Banning Menthol Cigarettes Will Create A Huge Illegal, Contraband Market
By Jessie Lee, Executive Director
National Organization of Law Enforcement Executives
A civilized society has to have a strong commitment to equal treatment in the administration of justice even when the topic might be unpopular. One of the roles of the National Organization of Black Law Enforcement Executives is to sensitize government officials and others to the problems of the black community and to have the courage of our convictions in addressing those issues.
Anyone working in law enforcement today knows that cigarette smuggling is a significant problem. Contraband tobacco markets run deep and wide - operating not only in the United States, but also around the world. What few people know, however, is that the U.S. government is considering a regulatory action that could cause this market to explode.
Today, the U.S. government is considering whether to ban menthol cigarettes, which constitute nearly one-third of the U.S. market. Any action to ban nearly one-third of the U.S. market of a product that is currently legal is something of concern to everyone in law enforcement.
A contraband market of illicit and unregulated cigarettes will be inevitable - and large - if the government bans menthol cigarettes. Illegal menthol cigarettes will find their way to consumers.
What are the real-world ramifications of such a market? A look at the recent history of illicit trade in cigarettes reveals a troubling picture. In Canada, studies have shown that the size of the contraband market there - caused by substantial tax increases - is so substantial that it represents half of all cigarettes smoking in some provinces. It's an amazing statistic. One of every two cigarettes sold in some areas are illegal.
But there's more. Tax hikes in states like New York State have led to a surge of black market sales there from low-tax states.
Federal studies, such as one by the Inspector General of the U.S. Department of Justice, note that organized criminal groups are running larger scale and more sophisticated diversion schemes. The Bureau of Alcohol, Tobacco, Firearms and Explosives describes the diversion of tobacco as "a global problem and believes illegal cigarettes are the number one black market commodity in the world."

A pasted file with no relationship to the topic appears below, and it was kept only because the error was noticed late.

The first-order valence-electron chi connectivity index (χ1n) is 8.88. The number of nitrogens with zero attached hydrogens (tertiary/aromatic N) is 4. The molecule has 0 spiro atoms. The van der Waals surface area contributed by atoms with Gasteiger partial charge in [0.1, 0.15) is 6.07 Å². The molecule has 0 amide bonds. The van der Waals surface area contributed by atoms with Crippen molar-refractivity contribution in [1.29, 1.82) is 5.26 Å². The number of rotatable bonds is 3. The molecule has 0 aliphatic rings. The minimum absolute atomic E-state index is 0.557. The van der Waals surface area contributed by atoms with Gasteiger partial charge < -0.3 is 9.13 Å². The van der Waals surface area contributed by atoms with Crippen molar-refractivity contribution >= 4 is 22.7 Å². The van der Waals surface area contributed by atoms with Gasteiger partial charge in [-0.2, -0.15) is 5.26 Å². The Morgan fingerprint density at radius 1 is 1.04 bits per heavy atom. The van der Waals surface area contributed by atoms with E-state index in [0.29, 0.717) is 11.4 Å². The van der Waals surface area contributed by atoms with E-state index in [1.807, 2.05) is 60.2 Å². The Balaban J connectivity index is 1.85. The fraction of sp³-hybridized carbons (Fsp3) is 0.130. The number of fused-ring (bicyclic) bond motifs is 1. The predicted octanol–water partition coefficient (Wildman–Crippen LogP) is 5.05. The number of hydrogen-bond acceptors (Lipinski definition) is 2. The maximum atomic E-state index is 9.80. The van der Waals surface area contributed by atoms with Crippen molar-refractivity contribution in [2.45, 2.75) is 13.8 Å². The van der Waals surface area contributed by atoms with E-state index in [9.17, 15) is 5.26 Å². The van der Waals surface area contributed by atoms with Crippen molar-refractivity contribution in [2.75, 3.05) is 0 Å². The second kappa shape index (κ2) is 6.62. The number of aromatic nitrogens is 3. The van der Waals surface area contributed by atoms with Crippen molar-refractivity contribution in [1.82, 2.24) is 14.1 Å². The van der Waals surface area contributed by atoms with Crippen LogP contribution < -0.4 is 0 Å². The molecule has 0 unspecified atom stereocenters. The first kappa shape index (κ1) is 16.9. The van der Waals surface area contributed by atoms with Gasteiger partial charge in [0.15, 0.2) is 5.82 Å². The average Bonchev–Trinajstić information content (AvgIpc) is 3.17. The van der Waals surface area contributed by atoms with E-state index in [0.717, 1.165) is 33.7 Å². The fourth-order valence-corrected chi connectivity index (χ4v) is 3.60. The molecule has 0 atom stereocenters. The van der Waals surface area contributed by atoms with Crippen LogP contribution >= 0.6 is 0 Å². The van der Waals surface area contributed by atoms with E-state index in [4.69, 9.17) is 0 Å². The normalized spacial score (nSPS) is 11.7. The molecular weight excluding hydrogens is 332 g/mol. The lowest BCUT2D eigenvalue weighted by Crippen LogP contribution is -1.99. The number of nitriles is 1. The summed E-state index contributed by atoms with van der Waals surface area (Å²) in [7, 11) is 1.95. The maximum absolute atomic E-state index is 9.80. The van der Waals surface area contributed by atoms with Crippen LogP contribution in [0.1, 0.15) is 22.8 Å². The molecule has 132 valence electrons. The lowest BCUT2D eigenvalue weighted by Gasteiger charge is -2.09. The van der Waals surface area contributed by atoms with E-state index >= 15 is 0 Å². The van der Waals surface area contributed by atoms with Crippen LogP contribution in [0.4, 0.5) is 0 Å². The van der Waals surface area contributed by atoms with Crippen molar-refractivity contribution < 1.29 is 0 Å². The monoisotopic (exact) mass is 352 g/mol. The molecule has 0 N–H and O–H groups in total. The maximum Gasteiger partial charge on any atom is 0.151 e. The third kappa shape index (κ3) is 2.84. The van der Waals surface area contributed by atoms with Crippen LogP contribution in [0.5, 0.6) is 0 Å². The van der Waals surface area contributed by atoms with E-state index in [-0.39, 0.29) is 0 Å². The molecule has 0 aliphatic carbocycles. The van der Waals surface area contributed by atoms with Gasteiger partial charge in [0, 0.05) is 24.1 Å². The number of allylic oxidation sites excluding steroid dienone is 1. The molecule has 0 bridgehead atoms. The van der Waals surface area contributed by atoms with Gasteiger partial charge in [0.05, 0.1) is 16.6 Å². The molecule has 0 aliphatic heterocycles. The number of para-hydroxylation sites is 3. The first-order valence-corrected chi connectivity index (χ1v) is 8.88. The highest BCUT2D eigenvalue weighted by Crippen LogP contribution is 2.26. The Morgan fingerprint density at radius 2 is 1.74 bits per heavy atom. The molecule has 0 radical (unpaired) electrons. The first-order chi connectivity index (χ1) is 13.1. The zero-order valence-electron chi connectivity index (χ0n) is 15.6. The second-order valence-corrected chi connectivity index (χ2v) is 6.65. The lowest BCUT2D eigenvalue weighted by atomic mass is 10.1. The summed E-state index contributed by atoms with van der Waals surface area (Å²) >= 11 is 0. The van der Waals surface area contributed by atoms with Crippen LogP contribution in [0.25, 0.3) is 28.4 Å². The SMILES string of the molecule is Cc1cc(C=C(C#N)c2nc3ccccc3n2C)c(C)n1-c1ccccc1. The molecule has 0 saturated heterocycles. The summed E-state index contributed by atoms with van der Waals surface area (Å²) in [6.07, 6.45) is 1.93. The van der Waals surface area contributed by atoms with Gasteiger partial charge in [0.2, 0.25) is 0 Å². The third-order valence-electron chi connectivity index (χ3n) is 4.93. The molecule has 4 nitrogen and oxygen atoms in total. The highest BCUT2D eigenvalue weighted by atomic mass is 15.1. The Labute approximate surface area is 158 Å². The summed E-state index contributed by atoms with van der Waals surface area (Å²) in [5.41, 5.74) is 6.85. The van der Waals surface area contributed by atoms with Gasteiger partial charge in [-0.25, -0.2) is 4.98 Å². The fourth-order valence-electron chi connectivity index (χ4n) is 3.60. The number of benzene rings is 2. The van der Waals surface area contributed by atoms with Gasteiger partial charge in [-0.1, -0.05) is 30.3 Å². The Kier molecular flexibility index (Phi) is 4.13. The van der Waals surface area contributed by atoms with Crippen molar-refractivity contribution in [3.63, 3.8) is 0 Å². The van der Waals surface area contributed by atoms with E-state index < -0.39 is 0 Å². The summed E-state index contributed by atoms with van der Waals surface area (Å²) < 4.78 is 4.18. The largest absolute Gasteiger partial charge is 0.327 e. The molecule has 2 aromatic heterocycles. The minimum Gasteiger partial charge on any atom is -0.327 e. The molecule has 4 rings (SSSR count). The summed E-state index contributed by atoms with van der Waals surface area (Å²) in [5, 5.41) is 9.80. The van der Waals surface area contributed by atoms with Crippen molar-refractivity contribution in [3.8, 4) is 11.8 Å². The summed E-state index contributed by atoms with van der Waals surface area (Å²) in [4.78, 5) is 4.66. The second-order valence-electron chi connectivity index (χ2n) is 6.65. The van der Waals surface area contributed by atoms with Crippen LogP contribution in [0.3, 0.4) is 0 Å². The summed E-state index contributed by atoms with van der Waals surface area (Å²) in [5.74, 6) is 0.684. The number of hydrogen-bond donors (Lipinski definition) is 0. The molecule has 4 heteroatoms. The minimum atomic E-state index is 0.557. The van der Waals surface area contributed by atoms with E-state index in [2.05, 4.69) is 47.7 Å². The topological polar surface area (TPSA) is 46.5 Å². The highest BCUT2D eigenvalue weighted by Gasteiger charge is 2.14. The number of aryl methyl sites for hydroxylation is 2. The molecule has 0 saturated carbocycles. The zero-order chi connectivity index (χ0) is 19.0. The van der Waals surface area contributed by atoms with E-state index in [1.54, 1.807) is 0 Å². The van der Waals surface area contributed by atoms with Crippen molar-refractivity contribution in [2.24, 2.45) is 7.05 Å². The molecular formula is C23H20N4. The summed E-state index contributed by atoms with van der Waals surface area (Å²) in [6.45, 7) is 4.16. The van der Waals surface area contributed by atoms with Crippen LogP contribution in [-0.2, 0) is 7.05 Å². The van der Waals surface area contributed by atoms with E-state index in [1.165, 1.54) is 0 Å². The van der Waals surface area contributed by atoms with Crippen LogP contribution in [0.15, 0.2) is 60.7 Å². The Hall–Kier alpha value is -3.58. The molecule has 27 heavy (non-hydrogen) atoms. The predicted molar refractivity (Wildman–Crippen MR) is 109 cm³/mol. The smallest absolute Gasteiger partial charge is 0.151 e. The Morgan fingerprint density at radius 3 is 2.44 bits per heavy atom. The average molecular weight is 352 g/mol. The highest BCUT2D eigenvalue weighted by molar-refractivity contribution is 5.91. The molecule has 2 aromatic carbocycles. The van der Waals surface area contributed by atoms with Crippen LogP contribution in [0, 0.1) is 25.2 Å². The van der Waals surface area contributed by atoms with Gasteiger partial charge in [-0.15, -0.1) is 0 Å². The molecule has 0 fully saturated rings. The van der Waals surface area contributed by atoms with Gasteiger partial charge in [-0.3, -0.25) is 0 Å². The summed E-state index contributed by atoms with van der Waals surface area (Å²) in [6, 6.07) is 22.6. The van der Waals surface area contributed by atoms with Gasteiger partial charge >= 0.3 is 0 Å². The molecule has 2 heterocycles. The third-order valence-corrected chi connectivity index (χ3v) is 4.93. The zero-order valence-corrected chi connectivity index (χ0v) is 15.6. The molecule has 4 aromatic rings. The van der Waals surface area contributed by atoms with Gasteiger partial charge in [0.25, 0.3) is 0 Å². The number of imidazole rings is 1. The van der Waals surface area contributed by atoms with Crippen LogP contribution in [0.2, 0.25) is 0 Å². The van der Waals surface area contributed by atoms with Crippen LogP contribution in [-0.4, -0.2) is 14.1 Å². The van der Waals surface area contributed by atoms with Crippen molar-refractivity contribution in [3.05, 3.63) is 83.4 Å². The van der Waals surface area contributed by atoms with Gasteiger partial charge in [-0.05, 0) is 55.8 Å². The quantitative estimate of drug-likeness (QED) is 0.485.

We all know that cigarette smoking is dangerous and leads to disease. The question is whether a ban on menthol will undermine public health goals while also exerting a damaging real-world impact on law enforcement.
If menthol cigarettes are banned, contraband versions would effortlessly enter a sophisticated black market system that already exists. Like in Canada now, contraband cigarettes would be easily available on street corners or from car trunks.
The ramifications of a "black market" economy are obvious.
First, a black market does not ask young smokers for their ID. Nobody wants underage youths to smoke. But that attitude does not extend to those who sell smuggled cigarettes. Counterfeit and smuggled cigarettes would be sold on the streets and in neighborhoods, not at retail outlets where minimum purchase age laws are enforceable. And if unregulated sales to minors spike through street sales in African American communities, it would create a problem for law enforcement - potentially even leading to prosecutions, and to what end?
There are other consequences. A black market will not pay taxes. It is a matter of concern to everyone in law enforcement if the federal government on one hand requires additional enforcement resources by creating a black market, but then takes away revenues with the other hand. And this will be especially true if a contraband market, as history has shown, creates flourishing criminal enterprises.
As a national police organization, the National Organization of Black Law Enforcement Executives is concerned that illegal activity associated with banning menthol cigarettes could burden our law enforcement systems and divert needed resources from more pressing problems. Enforcement activities also could lead to severe inequities in law enforcement in African American communities.
In Washington, a scientific advisory committee of the U.S. Food and Drug Administration is considering the menthol issue. Its role is to issue a recommendation early next year about whether to regulate or ban menthol cigarettes.
It is a great concern that there is no apparent effort being made by the Food and Drug Administration to assess the practical impact of creating a contraband market by banning menthol cigarettes and what that means to the black community. The unintended consequences of a ban on menthol deserve serious consideration.
Jessie Lee is Executive Director of the National Organization of Black Law Enforcement Executives (NOBLE). NOBLE represents more than 3,500 top federal, state, county and municipal law enforcement officials.
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